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Soldier defends decision to reveal murders of Iraqi detainees

By Abbie Boudreau and Scott Zamost, CNN Special Investigations Unit
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Former Sgt. Jess Cunningham told his Army lawyer about the murders.
STORY HIGHLIGHTS
  • Sergeant who revealed murders of four Iraqis says he has no regrets about breaking silence
  • Three sergeants were convicted of murder and conspiracy to commit murder
  • CNN investigation revealed that one of the trio was frustrated with rules for taking in detainees
  • Watch Saturday, Sunday at 8 and 11 p.m. ET; read blog posts: Abbie Boudreau; Scott Zamost

A CNN investigation reveals why the Army's rules for holding detainees may have led to the murders of four Iraqis by three decorated Army sergeants. Watch Saturday and Sunday at 8 and 11 p.m. ET on CNN.

Bakersfield, California (CNN) -- A former Army sergeant who revealed the murders of four Iraqis at a canal in 2007 says he has no regrets about breaking his silence.

"I did the right thing," Jess Cunningham told CNN's "AC360°." "I'm not going to hide behind false brotherhood."

Nine months after the March 2007 murders, Cunningham told his Army lawyer what had happened at the canal. Eventually, three sergeants would be convicted of premeditated murder and conspiracy to commit premeditated murder.

"These men are not heroes. They're not saviors," Cunningham said.

First Sgt. John Hatley, Sgt. 1st Class Joseph Mayo and Sgt. Michael Leahy are all serving terms at the U.S. military prison at Fort Leavenworth, Kansas.

Explainer: Killings at the Canal
Video: Soldier's Iraq murder confession
Video: Q&A with CNN's Abbie Boudreau
Video: A CNN special investigation
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A CNN investigation revealed that Hatley was frustrated with the rules for taking in detainees, which spelled out what was needed to gather evidence. By all accounts, Hatley believed the four Iraqis would be released from a detention facility because there was not enough evidence to hold them.

CNN obtained 23½ hours of extraordinary Army interrogation tapes in which soldiers who were at the canal that day detail what happened. The tapes include a confession by Leahy, who admits he killed one detainee and shot another.

Cunningham told his attorney about the murders when he was facing military discipline in late 2008 for assaulting Leahy and being disrespectful to an officer. He said the reason he came forward was not related to the Army punishment that he was facing at the time.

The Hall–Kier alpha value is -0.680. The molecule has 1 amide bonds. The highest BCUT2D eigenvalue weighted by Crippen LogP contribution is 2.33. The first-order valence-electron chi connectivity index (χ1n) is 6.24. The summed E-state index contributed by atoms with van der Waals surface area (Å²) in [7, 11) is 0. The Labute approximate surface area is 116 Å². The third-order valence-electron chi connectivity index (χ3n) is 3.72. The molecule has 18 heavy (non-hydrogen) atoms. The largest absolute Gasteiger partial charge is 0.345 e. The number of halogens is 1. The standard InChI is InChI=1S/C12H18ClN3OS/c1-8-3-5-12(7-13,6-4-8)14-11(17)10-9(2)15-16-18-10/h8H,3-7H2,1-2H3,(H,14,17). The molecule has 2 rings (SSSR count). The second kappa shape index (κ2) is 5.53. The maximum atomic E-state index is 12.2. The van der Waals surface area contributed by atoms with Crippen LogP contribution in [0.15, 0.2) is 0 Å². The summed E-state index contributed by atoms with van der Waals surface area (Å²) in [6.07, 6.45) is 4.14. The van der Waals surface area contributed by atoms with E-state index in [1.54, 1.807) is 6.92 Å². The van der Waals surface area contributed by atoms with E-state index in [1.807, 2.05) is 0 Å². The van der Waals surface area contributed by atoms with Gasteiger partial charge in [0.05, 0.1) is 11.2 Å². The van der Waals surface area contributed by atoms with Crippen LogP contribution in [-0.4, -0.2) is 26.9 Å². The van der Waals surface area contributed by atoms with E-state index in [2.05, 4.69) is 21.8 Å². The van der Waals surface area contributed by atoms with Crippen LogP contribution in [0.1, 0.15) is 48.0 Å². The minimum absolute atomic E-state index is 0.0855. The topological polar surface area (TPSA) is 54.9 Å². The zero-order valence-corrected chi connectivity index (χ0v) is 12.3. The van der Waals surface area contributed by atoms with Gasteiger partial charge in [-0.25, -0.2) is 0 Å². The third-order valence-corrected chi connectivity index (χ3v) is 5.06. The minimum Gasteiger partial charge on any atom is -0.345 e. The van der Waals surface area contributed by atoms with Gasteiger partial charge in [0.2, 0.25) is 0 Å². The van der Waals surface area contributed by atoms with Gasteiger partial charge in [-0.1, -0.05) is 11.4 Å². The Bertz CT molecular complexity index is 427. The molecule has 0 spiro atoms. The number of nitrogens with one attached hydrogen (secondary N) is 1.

He said he waited to break his silence until he returned to his military base in Schweinfurt, Germany. He said he was afraid of reporting the crime while he was in Iraq, fearing his fellow soldiers would turn on him.

Based on Cunningham's information, the Army launched an investigation in January 2008.

Asked why he did not report the crime earlier, Cunningham said, "Retaliation. Fear of being alone, fear of being the only one that had a problem with it, fear of so many things that could have happened to me."

Cunningham was among 13 soldiers at the canal. He and another sergeant were charged with conspiracy to commit premeditated murder, but the charges were dropped. Cunningham received immunity for testifying.

David Court, who is Hatley's attorney, said Cunningham "did not come forward for any altruistic motive. He only mentioned this because he thought it would get him less punishment. He didn't do it because he thought, 'I've got to blow the whistle.' "

Court said, "If I were Sgt. Cunningham, I'd be worried that, having broken the band of brothers, something might happen to me."

Cunningham said that is exactly why he did not come forward earlier.

"I don't really care what other people think of me," he said. "I don't worry. I'm not gonna lose any sleep. I did the right thing that day."

He said Hatley betrayed his soldiers that day.

"He betrayed the military, and you can't sit there and tell people what's right and wrong when you go out there and do the wrong thing, but it's all right because you do it [for] the better good."

 
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